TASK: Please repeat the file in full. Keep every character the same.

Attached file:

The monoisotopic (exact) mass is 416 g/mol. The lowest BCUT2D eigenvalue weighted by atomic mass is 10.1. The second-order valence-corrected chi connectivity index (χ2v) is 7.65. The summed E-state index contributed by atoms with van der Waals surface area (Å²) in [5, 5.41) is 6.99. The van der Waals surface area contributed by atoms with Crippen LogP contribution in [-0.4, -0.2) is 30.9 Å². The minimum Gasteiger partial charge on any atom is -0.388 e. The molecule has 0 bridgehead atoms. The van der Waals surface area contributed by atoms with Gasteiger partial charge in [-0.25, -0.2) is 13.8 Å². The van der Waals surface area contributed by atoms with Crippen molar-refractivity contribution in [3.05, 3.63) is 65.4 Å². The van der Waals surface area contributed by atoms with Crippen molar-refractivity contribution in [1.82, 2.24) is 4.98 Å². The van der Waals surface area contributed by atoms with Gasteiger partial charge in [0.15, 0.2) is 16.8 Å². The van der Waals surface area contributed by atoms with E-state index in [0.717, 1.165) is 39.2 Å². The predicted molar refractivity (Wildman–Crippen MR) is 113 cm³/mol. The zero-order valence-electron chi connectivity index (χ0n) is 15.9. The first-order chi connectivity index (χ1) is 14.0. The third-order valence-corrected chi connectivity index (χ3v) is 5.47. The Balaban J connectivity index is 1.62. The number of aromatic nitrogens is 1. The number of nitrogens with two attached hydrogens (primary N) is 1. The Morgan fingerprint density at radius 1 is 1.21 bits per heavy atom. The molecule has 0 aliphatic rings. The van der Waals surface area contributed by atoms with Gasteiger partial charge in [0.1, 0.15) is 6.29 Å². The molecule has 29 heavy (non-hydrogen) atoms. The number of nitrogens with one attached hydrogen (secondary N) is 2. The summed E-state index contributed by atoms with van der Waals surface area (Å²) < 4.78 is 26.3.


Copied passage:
The monoisotopic (exact) mass is 416 g/mol. The lowest BCUT2D eigenvalue weighted by atomic mass is 10.1. The second-order valence-corrected chi connectivity index (χ2v) is 7.65. The summed E-state index contributed by atoms with van der Waals surface area (Å²) in [5, 5.41) is 6.99. The van der Waals surface area contributed by atoms with Crippen LogP contribution in [-0.4, -0.2) is 30.9 Å². The minimum Gasteiger partial charge on any atom is -0.388 e. The molecule has 0 bridgehead atoms. The van der Waals surface area contributed by atoms with Gasteiger partial charge in [-0.25, -0.2) is 13.8 Å². The van der Waals surface area contributed by atoms with Crippen molar-refractivity contribution in [3.05, 3.63) is 65.4 Å². The van der Waals surface area contributed by atoms with Crippen molar-refractivity contribution in [1.82, 2.24) is 4.98 Å². The van der Waals surface area contributed by atoms with Gasteiger partial charge in [0.15, 0.2) is 16.8 Å². The van der Waals surface area contributed by atoms with E-state index in [0.717, 1.165) is 39.2 Å². The predicted molar refractivity (Wildman–Crippen MR) is 113 cm³/mol. The zero-order valence-electron chi connectivity index (χ0n) is 15.9. The first-order chi connectivity index (χ1) is 14.0. The third-order valence-corrected chi connectivity index (χ3v) is 5.47. The Balaban J connectivity index is 1.62. The number of aromatic nitrogens is 1. The number of nitrogens with two attached hydrogens (primary N) is 1. The Morgan fingerprint density at radius 1 is 1.21 bits per heavy atom. The molecule has 0 aliphatic rings. The van der Waals surface area contributed by atoms with Gasteiger partial charge in [0.1, 0.15) is 6.29 Å². The molecule has 29 heavy (non-hydrogen) atoms. The number of nitrogens with one attached hydrogen (secondary N) is 2. The summed E-state index contributed by atoms with van der Waals surface area (Å²) < 4.78 is 26.3.